While Pirate Bay spinoff promotional tool The Promo Bay, has no links with copyright protected material – in-fact it by definition promotes submissions from unsigned artists – it has now been blocked by most of the major ISPs in the UK, mere days after its own domain was launched.
Presumably this has just been caught up in the black listing of The Pirate Bay, but it’s a worrying revelation since simply by being tenuously linked with a site that’s been blocked, many people that might otherwise have seen the artists on the site and helped them get paid for their art, now won’t be able to do so. Of course there are ways around such blocks and many of those using sites like The Pirate Bay would know how, but those that might have found The Promo Bay through other circles, might not.
According to TorrentFreak, anyone who’s ISP is BT, Everything Everywhere and Virgin are unable to access The Promo Bay. It’s possible that other ISPs have also blocked it but that has yet to be confirmed (I can say without doubt that Plus.net has not blocked it however).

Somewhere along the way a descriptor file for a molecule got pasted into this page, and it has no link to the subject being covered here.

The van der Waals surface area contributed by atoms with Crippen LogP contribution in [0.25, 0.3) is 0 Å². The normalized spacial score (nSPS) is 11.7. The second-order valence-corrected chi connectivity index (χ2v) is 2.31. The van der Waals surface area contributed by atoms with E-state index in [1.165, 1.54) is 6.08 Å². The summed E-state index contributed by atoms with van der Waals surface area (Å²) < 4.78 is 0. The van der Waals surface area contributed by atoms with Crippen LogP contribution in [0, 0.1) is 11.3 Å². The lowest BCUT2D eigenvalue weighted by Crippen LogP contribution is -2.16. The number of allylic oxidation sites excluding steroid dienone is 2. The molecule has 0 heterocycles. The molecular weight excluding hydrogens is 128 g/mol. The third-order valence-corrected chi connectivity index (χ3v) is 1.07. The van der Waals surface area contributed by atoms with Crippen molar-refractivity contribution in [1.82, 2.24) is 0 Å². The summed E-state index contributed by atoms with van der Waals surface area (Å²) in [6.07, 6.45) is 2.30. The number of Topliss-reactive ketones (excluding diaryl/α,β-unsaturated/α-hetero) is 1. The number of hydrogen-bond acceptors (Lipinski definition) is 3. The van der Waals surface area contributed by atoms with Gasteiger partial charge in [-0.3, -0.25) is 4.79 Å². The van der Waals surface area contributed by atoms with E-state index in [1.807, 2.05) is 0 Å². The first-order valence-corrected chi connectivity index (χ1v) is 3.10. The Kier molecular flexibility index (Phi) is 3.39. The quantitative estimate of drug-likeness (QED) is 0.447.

Of course this could all be an accident and hopefully it is, because the Promo Bay is designed to help promote the very people that the BPI claims to be protecting through its legislative actions. On top of this, while The Promo Bay was once linked with the Pirate Bay, it has since become its own entity and is now run by Australian Will Dayble. He’s remaining a good sport about the block, believing it to be a mistake: “These providers are pretty monolithic and old school, I’d imagine it’s just a broad-scale block against a bunch of Pirate Bay properties and we fell under the net. I doubt it’s a pointed move against the Promo Bay in particular,” he said.
For anyone interested in having these companies unblock the site, you can sign the petition here.
KitGuru Says: While file sharing is a difficult topic to discuss because of the legal ramifications, this just seems silly. It’s clearly not got anything to do with file sharing and is in-fact promoting original content in order to make those artists money. Do you guys think there could be another reason behind such a move?